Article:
Image: Taurid meteor captured against Northern lights

January 6, 2016
Credit: N. Melville CC BY-NC-SA 2.0

ESA organises regular rocket launches together with the Swedish Space Corporation from northern Sweden in Esrange, Kiruna. The 13th Maser campaign saw experiments being carried 270 km up for six minutes of weightlessness.

Experiments in the November flight included looking at how gravity-sensing genes behave in plants, growing metallic crystals and X-raying them as they solidify, and observing with lasers – all in microgravity.

The 145 km north of the Arctic Circle offers amazing views of the Northern lights. Auroras occur when particle radiation from the Sun is channelled by Earth's magnetic field into the polar regions and hits Earth's upper atmosphere, making it glow in a greenish-blue light.

ESA payload system engineer Neil Melville took this picture between preparing the experiments and the launch.

Neil explains: "Sounding rockets offer a unique way for researchers around Europe to experiment in weightlessness, complementing ESA's range of microgravity facilities, from drop towers and aircraft flights to the International Space Station.

"The Esrange facility and surroundings offer many wonderful views. I was taking photos for a timelapse video of the aurora and by complete chance a very bright meteor from the Taurid shower was caught in this frame. It left a very rare 'persistent train', meaning that the trail of ionised air was visible for several minutes."

The tower with red lights on the horizon is part of Esrange's meteorology station that monitors the weather for launches.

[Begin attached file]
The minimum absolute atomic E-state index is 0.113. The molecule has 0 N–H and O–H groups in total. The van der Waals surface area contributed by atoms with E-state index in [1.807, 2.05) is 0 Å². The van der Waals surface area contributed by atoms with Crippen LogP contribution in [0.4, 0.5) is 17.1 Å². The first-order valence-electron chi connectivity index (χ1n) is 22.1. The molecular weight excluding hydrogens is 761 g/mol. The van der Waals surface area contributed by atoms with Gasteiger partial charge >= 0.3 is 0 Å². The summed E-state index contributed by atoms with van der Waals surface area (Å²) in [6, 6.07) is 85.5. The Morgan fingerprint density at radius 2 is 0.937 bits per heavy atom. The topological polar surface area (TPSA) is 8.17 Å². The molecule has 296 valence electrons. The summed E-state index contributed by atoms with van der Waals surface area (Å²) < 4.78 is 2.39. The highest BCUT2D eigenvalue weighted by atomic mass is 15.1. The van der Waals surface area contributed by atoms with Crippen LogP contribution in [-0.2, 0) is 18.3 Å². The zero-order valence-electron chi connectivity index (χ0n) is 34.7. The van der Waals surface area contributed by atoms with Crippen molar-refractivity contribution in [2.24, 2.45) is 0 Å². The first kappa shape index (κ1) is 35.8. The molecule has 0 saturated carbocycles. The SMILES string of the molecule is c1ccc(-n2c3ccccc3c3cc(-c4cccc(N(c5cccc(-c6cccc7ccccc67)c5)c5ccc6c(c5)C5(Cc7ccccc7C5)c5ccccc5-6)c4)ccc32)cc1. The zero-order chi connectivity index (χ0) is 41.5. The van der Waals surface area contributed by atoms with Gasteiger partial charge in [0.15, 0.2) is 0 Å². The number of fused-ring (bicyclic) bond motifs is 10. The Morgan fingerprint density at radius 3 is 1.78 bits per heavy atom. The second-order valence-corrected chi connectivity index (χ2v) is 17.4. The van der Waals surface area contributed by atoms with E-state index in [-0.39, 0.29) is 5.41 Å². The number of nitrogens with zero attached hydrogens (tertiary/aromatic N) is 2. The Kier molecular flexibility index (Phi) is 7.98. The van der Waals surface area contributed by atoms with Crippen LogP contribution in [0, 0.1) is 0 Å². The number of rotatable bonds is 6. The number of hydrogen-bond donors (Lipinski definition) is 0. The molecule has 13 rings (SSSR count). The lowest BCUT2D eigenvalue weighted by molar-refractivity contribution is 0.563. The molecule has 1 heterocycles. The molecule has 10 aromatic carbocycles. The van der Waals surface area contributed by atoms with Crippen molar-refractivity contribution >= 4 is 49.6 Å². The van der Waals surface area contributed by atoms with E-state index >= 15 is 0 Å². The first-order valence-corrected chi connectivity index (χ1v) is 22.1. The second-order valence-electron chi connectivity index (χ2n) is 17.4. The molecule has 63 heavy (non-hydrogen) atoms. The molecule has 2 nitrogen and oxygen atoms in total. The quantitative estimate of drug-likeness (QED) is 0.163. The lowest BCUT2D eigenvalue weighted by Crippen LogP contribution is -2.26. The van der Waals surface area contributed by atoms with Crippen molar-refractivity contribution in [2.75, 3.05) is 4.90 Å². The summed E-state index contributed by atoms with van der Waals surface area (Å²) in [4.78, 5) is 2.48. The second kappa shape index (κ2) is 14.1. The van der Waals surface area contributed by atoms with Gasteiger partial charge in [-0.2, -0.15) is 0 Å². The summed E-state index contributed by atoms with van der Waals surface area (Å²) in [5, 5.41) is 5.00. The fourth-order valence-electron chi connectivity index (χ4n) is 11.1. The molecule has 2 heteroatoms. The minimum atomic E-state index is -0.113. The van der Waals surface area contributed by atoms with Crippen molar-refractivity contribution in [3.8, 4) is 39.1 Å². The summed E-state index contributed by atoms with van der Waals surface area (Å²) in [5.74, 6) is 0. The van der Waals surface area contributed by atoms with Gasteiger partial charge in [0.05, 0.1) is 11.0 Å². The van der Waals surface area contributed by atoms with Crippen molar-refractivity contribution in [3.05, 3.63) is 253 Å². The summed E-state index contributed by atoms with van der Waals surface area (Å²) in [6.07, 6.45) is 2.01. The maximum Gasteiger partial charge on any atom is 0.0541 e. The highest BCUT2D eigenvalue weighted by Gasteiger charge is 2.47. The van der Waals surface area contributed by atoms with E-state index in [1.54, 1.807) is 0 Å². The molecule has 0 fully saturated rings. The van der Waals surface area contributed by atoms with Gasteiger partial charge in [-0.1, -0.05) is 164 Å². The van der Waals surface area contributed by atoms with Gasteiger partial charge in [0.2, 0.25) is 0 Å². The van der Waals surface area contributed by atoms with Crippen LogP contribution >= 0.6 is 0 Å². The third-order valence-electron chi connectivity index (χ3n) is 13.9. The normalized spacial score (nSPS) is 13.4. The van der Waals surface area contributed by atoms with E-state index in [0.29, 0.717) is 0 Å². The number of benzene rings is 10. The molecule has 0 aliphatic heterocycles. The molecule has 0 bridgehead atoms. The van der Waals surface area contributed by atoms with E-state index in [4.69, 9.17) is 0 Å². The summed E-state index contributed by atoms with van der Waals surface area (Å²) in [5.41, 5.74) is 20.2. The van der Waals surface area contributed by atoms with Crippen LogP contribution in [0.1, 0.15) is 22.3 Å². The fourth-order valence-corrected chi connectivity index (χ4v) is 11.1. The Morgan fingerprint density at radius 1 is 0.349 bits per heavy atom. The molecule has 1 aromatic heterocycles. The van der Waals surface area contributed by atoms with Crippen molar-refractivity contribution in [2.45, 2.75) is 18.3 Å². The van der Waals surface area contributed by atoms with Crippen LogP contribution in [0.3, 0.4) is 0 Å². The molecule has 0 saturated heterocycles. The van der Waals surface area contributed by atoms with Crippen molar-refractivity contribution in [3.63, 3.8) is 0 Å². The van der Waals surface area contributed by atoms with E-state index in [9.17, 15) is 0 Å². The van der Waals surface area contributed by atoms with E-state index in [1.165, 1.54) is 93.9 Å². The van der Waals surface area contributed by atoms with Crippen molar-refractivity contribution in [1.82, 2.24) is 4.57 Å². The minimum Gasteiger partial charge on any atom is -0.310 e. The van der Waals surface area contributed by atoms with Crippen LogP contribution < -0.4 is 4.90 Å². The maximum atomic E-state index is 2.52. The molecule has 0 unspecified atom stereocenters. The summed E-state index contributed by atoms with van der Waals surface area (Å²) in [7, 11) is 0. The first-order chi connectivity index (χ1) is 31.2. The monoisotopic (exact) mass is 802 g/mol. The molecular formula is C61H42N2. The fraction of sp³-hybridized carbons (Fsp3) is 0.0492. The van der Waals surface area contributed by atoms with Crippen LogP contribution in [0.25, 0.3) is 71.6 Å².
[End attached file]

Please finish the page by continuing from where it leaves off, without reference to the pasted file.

Explore further: Engineers complete experiment onboard ESA sounding rocket

Related Stories

Engineers complete experiment onboard ESA sounding rocket

December 14, 2015

An experiment investigating how metals change from liquid to solid in microgravity has successfully taken place onboard a European Space Agency (ESA) sounding rocket. University College Dublin researchers designed the furnace ...

Image: Rainbow aurora captured from space station

September 17, 2014

Auroras occur when particle radiation from the Sun hits Earth's upper atmosphere, making it glow in a greenish blue light. ESA astronaut Alexander Gerst has one of our planet's best views of this phenomenon, circling 400 ...

High ride with Maxus-8

March 29, 2010

( -- ESA's Maxus-8 sounding rocket was launched last week from Kiruna in northern Sweden carrying four microgravity research modules on a hectic 12-minute space voyage. The ultimate results may include improved ...

Blood science on the ISS

May 19, 2014

Four years of training, a hair-raising launch strapped to 274 tonnes of rocket propellants, docking two spacecraft travelling at 28 800 km/h and living in one of the most inhospitable environments known. Space agencies would ...

Recommended for you

Dutch astronomers discover recipe to make cosmic glycerol

June 23, 2017

A team of laboratory astrophysicists from Leiden University (the Netherlands) managed to make glycerol under conditions comparable to those in dark interstellar clouds. They allowed carbon monoxide ice to react with hydrogen ...

Scientists uncover origins of the Sun's swirling spicules

June 22, 2017

At any given moment, as many as 10 million wild jets of solar material burst from the sun's surface. They erupt as fast as 60 miles per second, and can reach lengths of 6,000 miles before collapsing. These are spicules, and ...


Please sign in to add a comment. Registration is free, and takes less than a minute. Read more

Click here to reset your password.
Sign in to get notified via email when new comments are made.